Office of Undergraduate Research FAQs
The best way to get started is to find a professor to work with. Professors usually have a project (or two) already in progress that they need help with or they may have some unique spinoff idea from their research that they want to try. Schedule a meeting with them and have an open mind to their ideas.
There are many ways. Some professors advertise open positions in their classes or through their departments. Others prefer being emailed. Others know you are committed if you show up at their office door. Really, the best way is to find a professor whose work you think is interesting (check their personal websites or recent publications) and reach out in one or more of the ways described above. Below is a link to a “proper” way to introduce yourself or your interest in joining their project via email. If it’s a professor you have never met in a department where you have had courses, it might help to let them know who you know in that department or in that field of study. Giving professors names of people they can reach out to for a recommendation can be important.
Interested in discussing Undergraduate Research possibilities
My name is XXXXX XXXXX, and I am a (freshman/sophomore/junior/senior) majoring in XXXXX. I have recently completed (insert a class or sequence of classes) and in our course discussion, your research was mentioned by Prof. XXXXX when they were discussing XXXXX. I then found your website and looking at your core research interests, I wanted to inquire of the possibility of learning more and/or joining your group (as an undergraduate researcher/and do and undergraduate creative arts project under your guidance). This upcoming semester I will be taking (15) credits and have room in my schedule on (Tuesday and Thursday afternoon from 12:30-4 p.m.) for this (activity/research).
If there is space in your group and/or a project I could join, would it be possible to set up a quick conversation or for me to (attend one of you upcoming group meetings/meet with a current undergraduate researcher in your group/meet with a graduate student or post-doc in your group) to discuss potential projects?
Thank you for your time and I look forward to hearing back,
No, not at all. Many projects venture far beyond a specific topic or major and dive into aspects you may not ever have thought of. Many could benefit from your separate point of view or from the techniques you have learned in your major. That said, some may be more appropriate if you have had similar pre-requisite courses as needed in that major.
That depends. Some positions have funding (from grants or from Work-Study), others offer Undergraduate Research or Creative Activity / Independent Study course credit. Most often students begin their research or creative activity for course credit and funding begins later. Make sure you and your faculty have this worked out. In many of our research labs on campus students are not allowed (safety violation) to volunteer. Make sure there is a compensation (either credit or pay) set up before you begin your research or creative activity.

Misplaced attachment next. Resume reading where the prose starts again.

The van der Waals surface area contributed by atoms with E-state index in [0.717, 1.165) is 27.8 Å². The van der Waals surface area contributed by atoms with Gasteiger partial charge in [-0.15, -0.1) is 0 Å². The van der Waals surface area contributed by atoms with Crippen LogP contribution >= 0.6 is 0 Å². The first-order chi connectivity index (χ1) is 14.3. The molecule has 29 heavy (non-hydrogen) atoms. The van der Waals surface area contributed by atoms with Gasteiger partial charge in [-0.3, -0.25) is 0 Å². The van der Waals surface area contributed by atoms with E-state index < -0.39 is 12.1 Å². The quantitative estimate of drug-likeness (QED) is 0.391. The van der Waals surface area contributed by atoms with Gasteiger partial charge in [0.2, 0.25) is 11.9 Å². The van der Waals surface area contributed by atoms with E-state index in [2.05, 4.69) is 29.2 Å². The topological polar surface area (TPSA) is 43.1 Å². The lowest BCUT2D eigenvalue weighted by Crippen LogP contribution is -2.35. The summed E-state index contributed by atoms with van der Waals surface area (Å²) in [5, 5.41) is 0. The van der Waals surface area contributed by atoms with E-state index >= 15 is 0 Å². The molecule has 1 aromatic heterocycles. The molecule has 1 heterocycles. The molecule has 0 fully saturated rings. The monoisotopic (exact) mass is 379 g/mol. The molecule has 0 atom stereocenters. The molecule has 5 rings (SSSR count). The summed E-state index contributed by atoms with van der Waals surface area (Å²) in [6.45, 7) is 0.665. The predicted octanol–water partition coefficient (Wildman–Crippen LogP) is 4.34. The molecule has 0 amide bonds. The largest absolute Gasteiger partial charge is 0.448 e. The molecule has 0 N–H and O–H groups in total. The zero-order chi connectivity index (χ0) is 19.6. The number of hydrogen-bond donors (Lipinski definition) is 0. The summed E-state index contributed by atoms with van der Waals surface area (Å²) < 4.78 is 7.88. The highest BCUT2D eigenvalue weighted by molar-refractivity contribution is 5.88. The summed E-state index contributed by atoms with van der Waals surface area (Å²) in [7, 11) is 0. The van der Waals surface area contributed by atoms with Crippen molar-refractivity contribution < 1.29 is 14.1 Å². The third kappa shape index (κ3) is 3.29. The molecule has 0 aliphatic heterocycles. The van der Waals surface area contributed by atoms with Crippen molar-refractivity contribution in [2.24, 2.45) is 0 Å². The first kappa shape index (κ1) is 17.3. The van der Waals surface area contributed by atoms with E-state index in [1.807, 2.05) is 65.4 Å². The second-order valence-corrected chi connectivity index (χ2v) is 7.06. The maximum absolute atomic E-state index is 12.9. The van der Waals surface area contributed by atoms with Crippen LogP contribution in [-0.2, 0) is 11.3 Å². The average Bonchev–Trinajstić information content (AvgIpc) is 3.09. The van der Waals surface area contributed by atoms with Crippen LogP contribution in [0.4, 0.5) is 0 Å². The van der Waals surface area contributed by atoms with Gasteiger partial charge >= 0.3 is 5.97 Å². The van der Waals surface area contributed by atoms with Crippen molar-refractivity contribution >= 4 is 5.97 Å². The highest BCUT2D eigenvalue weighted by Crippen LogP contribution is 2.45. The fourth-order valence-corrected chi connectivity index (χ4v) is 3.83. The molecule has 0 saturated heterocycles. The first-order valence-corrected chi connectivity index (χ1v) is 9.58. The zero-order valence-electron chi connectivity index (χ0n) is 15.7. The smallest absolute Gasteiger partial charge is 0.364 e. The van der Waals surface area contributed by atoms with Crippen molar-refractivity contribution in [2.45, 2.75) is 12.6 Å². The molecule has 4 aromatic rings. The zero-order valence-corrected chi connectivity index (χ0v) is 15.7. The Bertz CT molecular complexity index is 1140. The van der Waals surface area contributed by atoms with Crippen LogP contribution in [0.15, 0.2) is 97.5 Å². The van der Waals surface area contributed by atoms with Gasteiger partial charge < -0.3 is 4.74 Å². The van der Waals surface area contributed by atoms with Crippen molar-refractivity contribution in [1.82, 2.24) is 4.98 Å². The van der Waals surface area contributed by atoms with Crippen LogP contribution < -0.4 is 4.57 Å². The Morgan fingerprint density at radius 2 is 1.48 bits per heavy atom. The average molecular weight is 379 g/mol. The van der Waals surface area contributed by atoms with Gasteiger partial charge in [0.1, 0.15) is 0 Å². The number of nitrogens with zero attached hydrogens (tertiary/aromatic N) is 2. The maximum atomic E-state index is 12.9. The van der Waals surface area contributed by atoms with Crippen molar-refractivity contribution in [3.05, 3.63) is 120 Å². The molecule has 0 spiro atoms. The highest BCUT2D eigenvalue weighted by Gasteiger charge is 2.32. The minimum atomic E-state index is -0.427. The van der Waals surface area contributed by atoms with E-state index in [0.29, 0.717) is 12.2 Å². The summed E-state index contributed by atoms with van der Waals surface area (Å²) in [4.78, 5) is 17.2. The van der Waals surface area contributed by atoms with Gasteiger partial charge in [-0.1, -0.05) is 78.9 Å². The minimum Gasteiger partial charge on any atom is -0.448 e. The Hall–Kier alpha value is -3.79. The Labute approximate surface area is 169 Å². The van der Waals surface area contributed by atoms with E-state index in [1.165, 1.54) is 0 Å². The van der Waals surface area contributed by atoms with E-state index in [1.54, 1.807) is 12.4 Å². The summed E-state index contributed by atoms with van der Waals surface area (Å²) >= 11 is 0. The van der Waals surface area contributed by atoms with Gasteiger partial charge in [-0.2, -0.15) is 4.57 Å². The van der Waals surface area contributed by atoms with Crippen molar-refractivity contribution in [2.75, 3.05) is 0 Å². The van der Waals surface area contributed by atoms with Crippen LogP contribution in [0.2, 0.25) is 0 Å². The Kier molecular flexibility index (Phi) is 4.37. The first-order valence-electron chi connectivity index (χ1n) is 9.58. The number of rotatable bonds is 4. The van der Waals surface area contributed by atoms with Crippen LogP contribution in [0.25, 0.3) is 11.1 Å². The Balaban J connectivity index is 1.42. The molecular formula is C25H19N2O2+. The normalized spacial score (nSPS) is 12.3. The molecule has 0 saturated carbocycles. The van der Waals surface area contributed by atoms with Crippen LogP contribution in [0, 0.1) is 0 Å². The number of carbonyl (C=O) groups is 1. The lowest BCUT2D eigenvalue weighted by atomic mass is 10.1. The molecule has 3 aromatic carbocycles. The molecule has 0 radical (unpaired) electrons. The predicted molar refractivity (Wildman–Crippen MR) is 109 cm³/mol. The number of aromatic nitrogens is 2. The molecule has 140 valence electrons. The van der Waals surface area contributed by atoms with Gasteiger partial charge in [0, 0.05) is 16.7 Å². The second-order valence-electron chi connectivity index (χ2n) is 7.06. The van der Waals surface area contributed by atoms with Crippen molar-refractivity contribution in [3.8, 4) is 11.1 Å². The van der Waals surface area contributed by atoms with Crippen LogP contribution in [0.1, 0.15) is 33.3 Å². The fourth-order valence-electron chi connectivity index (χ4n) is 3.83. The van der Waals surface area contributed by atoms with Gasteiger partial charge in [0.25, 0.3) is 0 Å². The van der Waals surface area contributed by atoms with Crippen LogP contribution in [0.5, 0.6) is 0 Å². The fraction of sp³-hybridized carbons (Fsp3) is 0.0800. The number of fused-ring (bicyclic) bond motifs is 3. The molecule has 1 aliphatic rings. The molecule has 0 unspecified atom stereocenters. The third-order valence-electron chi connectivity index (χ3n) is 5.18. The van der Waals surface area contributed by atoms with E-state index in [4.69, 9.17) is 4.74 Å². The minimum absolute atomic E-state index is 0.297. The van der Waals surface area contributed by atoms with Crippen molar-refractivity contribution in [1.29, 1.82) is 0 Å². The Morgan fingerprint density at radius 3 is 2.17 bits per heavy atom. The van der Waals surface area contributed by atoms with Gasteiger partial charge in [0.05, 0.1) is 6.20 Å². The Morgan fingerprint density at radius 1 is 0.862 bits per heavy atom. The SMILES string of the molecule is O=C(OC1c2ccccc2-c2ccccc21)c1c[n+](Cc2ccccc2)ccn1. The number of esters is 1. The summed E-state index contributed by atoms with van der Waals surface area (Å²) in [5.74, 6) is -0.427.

Yes. Many departments have course CRNs that students can re-enroll over multiple semesters. Generally, students do not receive more than 1 or 2 credits each semester for their projects. You are students first and your coursework is important. Your research and creative activities are engaging — but do not let them interfere with your coursework.
The OUR offers three types of funding — semester awards, SURF awards, and travel awards. The semester awards provide $1000 in project funds. Summer Undergraduate Research Fellowships (SURF) awards currently provide $5000/10 weeks of the summer. $4000 goes to the student as a stipend and $1,000 is provided for project funds. Travel awards provide up to $750 for travel expenses.
Application Due dates:
Semester awards: Spring Awards – Nov. 1; Fall Awards - April 15.
SURF awards due dates: Feb. 15
Travel awards - Rolling
No, you do not need to be a STEM major to receive funding. The OUR funds students from all colleges for many research or creative ideas. The rules are the same. You will have a faculty mentor and you must write a proposal.
To apply for funding, you will need to first have found an advisor. View the application and guidelines for funding. Work with your advisor to develop a potential research proposal with both timeline and budget. The application includes a cover page, a 3-4 page written proposal with references, and a budget.
Technically, you can apply for funding as soon as you have identified a faculty advisor and have your proposal ready to submit. Be mindful of the application deadlines for the award you would like to receive.
The OUR is working with faculty to develop I-SURE, the Idaho Spotlight on Undergraduate Research Experiences. We are hoping to entice more faculty and students to load up their stories to I-SURE. Contact the us for more details at email@example.com or 208-885-0968.